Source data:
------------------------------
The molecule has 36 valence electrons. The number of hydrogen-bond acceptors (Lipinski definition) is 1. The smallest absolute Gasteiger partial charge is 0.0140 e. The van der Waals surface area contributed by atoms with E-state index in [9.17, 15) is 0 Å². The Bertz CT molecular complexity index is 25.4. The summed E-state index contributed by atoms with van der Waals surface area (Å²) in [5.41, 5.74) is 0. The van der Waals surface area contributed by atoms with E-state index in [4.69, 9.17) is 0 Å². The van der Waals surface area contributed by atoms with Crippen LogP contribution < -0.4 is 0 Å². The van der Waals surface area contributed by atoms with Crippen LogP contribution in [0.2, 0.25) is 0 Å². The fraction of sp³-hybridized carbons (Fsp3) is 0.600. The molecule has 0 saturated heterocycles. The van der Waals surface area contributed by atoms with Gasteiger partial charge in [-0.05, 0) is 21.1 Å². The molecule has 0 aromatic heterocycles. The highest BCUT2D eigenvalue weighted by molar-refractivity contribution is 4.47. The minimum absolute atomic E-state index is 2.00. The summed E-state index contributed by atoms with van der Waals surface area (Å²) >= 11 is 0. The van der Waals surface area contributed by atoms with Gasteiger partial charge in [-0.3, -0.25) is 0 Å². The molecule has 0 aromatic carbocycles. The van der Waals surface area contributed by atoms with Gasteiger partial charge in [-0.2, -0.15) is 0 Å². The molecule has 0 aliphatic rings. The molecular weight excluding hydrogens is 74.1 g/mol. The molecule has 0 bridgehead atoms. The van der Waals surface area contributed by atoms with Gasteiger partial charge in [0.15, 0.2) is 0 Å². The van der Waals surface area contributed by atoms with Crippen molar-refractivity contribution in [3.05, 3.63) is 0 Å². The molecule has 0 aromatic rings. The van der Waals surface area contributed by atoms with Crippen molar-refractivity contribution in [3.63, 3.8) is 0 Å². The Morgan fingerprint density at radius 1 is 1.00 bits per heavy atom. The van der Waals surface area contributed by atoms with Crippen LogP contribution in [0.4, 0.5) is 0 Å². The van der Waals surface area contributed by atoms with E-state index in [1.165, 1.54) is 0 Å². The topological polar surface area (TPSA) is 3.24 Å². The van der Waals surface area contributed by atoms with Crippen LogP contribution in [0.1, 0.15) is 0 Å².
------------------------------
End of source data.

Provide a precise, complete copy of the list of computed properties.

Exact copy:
The molecule has 36 valence electrons. The number of hydrogen-bond acceptors (Lipinski definition) is 1. The smallest absolute Gasteiger partial charge is 0.0140 e. The van der Waals surface area contributed by atoms with E-state index in [9.17, 15) is 0 Å². The Bertz CT molecular complexity index is 25.4. The summed E-state index contributed by atoms with van der Waals surface area (Å²) in [5.41, 5.74) is 0. The van der Waals surface area contributed by atoms with E-state index in [4.69, 9.17) is 0 Å². The van der Waals surface area contributed by atoms with Crippen LogP contribution < -0.4 is 0 Å². The van der Waals surface area contributed by atoms with Crippen LogP contribution in [0.2, 0.25) is 0 Å². The fraction of sp³-hybridized carbons (Fsp3) is 0.600. The molecule has 0 saturated heterocycles. The van der Waals surface area contributed by atoms with Gasteiger partial charge in [-0.05, 0) is 21.1 Å². The molecule has 0 aromatic heterocycles. The highest BCUT2D eigenvalue weighted by molar-refractivity contribution is 4.47. The minimum absolute atomic E-state index is 2.00. The summed E-state index contributed by atoms with van der Waals surface area (Å²) >= 11 is 0. The van der Waals surface area contributed by atoms with Gasteiger partial charge in [-0.3, -0.25) is 0 Å². The molecule has 0 aromatic carbocycles. The van der Waals surface area contributed by atoms with Gasteiger partial charge in [-0.2, -0.15) is 0 Å². The molecule has 0 aliphatic rings. The molecular weight excluding hydrogens is 74.1 g/mol. The molecule has 0 bridgehead atoms. The van der Waals surface area contributed by atoms with Gasteiger partial charge in [0.15, 0.2) is 0 Å². The van der Waals surface area contributed by atoms with Crippen molar-refractivity contribution in [3.05, 3.63) is 0 Å². The molecule has 0 aromatic rings. The van der Waals surface area contributed by atoms with Crippen molar-refractivity contribution in [3.63, 3.8) is 0 Å². The Morgan fingerprint density at radius 1 is 1.00 bits per heavy atom. The van der Waals surface area contributed by atoms with Crippen LogP contribution in [0.4, 0.5) is 0 Å². The van der Waals surface area contributed by atoms with E-state index in [1.165, 1.54) is 0 Å². The topological polar surface area (TPSA) is 3.24 Å². The van der Waals surface area contributed by atoms with Crippen LogP contribution in [0.1, 0.15) is 0 Å².